Tumor suppressor protein targets liver cancer
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LA JOLLA–(March 29, 2018) Salk Institute scientists, together with researchers from Switzerland’s University of Basel and University Hospital Basel, discovered a protein called LHPP that acts as a molecular switch to turn off the uncontrolled growth of cells in liver cancer. The tumor suppressor, which could be useful as a biomarker to help diagnose and monitor treatment for liver cancer, could also be relevant for other cancer types. The work appeared in print in the journal Nature on March 29, 2018, and adds to the growing body of knowledge about cellular processes that either promote or prevent cancer.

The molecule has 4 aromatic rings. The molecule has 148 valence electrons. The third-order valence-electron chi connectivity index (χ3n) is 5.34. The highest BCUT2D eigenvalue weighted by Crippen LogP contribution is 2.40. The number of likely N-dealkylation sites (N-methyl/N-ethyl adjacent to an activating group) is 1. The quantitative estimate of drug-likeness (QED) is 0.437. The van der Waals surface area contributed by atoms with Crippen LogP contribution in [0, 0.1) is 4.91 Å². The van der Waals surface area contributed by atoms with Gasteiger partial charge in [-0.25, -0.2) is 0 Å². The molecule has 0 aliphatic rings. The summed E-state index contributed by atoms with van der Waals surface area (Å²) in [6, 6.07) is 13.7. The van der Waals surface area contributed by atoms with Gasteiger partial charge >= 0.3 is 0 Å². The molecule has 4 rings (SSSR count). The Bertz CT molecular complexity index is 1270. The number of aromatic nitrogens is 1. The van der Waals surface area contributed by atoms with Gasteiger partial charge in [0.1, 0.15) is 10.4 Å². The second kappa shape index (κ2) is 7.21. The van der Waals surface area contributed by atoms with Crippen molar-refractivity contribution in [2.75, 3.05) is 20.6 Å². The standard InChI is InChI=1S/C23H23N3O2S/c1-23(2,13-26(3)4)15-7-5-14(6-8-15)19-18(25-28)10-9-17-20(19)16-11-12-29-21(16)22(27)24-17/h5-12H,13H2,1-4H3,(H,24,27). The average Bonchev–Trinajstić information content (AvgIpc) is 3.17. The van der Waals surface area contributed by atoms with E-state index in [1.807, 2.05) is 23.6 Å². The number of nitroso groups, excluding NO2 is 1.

“I think we’ve discovered a new control mechanism for cell proteins that, when disrupted, could be a driver for cancer,” says Tony Hunter, Salk’s American Cancer Society Professor and an author on the new paper. “It’s exciting because it offers the possibility of new therapeutics or new diagnostics for a cancer that’s basically untreatable–liver cancer–and potentially others, as well.”

Hunter is known for his 1979 discovery of a molecular signaling process called tyrosine phosphorylation. In this process, proteins called kinases attach the chemical phosphate–like a sticky note–to the amino acid tyrosine in target proteins. But, when dysfunctional, tyrosine phosphorylation can also

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